More Fitness Clients From Simple Homework
Helping Fitness Clients Find You
Fitness clients were finding me organically.
I thought I was clear on my brand message. I was wrong.
- I know who I serve. I am my target market, for crying out loud, duh.
- I know what they want.
- I know what they hate.
- I know what else they’ve tried.
- I know what they read.
- I know what goes through their heads as they look into their closets.
- I know what 3 areas of their body they dislike the most.
- I know what words resonate with them and what phrases they use.
You’d think based on all that I could write copy to my clients all day and deliver a clear succinct (and I hope, fun) interview.
I do OK.
I definitely think, how much more could I have grown if only I’d had a more clear message sooner. I sometimes finish an interview and have a forehead slap moment when “I wish I would have said” this or “I forgot” that.
The reason is not that I don’t have notes and “sound bytes” on file that I review and practice (and you should develop your own). I do.
It isn’t that I don’t have a few key statistics and credible sources to quote (primary research from a journal or source my audience “gets” and will recognize (and you should too). I do.
It’s that even with that I hadn’t done this one thing.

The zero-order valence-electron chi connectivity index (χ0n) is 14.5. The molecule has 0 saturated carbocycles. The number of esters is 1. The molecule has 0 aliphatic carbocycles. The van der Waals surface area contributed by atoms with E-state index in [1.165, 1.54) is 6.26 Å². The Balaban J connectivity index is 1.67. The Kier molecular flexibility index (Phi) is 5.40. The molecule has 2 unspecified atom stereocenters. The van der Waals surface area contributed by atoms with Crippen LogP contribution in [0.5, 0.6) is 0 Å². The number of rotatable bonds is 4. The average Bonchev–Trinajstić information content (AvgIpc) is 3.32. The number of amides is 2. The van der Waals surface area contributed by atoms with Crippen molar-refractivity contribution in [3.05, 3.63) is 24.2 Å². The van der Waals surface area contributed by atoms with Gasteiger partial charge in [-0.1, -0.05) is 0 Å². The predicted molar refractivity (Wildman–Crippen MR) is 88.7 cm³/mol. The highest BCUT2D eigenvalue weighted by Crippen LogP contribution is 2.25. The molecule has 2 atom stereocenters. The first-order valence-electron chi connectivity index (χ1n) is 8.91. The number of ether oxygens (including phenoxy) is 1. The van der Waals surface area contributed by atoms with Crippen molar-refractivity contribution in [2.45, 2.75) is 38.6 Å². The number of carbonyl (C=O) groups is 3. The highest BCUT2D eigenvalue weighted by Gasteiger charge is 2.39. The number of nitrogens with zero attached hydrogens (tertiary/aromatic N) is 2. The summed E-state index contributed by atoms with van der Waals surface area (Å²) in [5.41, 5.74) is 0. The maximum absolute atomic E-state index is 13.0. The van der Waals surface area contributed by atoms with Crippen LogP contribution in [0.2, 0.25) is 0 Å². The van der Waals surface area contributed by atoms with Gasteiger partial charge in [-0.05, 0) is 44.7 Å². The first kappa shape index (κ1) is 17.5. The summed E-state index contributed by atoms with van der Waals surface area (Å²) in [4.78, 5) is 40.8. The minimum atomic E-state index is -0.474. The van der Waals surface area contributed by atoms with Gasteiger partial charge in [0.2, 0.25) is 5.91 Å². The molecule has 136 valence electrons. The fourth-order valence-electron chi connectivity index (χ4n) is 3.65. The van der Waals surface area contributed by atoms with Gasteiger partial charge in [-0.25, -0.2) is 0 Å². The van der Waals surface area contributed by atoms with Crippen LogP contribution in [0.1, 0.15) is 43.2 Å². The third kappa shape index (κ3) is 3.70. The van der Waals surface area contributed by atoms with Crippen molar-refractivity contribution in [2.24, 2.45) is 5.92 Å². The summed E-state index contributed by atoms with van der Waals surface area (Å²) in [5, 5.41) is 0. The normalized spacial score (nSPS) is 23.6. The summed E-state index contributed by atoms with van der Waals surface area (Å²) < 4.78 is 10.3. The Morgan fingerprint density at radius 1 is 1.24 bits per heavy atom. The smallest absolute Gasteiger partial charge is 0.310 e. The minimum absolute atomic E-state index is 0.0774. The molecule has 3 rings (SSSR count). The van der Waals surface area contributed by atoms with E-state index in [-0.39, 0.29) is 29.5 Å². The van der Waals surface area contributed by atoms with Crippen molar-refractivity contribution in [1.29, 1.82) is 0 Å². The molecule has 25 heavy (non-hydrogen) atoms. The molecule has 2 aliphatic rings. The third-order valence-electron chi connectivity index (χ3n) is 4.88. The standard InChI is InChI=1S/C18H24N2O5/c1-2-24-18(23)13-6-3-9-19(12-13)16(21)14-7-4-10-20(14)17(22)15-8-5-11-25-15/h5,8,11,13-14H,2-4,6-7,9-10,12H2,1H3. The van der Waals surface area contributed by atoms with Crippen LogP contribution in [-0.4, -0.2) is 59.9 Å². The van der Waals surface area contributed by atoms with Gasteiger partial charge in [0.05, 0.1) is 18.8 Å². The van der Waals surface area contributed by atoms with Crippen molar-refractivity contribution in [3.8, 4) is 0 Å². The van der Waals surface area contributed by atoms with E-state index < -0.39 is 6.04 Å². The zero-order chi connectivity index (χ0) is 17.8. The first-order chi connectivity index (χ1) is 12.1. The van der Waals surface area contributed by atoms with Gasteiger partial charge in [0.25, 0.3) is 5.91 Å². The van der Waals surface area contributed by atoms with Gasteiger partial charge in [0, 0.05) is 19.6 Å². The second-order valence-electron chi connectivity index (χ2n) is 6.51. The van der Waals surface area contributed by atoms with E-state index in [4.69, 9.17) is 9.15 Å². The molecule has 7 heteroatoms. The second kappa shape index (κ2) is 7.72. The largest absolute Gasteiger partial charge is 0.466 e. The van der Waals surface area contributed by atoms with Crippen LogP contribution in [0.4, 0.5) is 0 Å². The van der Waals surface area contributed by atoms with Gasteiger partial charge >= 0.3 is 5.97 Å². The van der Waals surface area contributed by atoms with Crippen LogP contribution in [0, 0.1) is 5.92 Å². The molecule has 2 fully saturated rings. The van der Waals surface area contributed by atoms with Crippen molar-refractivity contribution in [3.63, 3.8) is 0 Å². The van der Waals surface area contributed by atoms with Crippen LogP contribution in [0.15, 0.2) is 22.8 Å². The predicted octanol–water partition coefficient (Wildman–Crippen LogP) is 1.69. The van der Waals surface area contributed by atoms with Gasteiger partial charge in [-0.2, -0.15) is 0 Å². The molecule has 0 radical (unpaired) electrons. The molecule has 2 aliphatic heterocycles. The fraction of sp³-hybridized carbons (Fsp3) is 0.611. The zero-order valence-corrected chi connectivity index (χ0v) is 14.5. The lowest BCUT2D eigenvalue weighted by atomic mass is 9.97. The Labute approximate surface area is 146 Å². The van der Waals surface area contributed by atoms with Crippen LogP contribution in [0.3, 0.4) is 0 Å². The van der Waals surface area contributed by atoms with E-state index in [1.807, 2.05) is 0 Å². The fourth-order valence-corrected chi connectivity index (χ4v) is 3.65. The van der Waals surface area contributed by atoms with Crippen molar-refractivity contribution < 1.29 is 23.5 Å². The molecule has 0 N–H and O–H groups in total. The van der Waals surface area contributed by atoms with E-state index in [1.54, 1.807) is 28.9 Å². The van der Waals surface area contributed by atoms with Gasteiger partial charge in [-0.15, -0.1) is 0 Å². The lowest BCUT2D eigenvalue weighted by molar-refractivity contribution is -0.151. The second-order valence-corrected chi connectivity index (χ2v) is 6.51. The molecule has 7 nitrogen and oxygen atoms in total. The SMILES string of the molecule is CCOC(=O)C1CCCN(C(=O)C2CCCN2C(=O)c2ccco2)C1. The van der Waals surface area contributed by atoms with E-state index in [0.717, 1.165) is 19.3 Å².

I realized that even though I’ve grown other brands for decades, and then grew my own from scratch in 3 years to a following that includes 100K views across all platforms (and growing)…
…and scrapped a website that had 13K visitors a month to create three separate websites with a 18K total in less than 6 months, no thanks to faulty redirects and three completely new URLs.
Even with that evidence I’ve been doing something right, I still missed the real target.
Fitness Clients Come From Homework
Homework pays off.
When you’re really doing it and engaged with your homework you know the right questions to ask.
I’m having a flashback to high school algebra. Maybe geometry. I hated it so much as things got more and more complex that I too often was copying homework in the hallway before class and sitting in the back of the room. (To give you an example, in English, or speech or history, I sat closer to the front of the room and put my hand up all the time: I was into that).
Now, don’t get me wrong, I love branding and marketing, so I don’t avoid it, but what I’ve learned is that you have to revisit that homework and do it again and again and again. There is always a next chapter.
When a business owner tell me, “I sell sweat. It isn’t complicated,” I disagree.
They, you, and I, sell hope. We sell transformation and dreams. A very few of the very satisfied fitness clients we see WANT to simply sweat. Many, in fact who we stand to help the most, hate sweat. They don’t feel comfortable sweating and avoid it. They don’t want more mirrors they want less. If our health clubs and online services weren’t available they wouldn’t be doing anything or thinking about it.
Messaging Better to Fitness Clients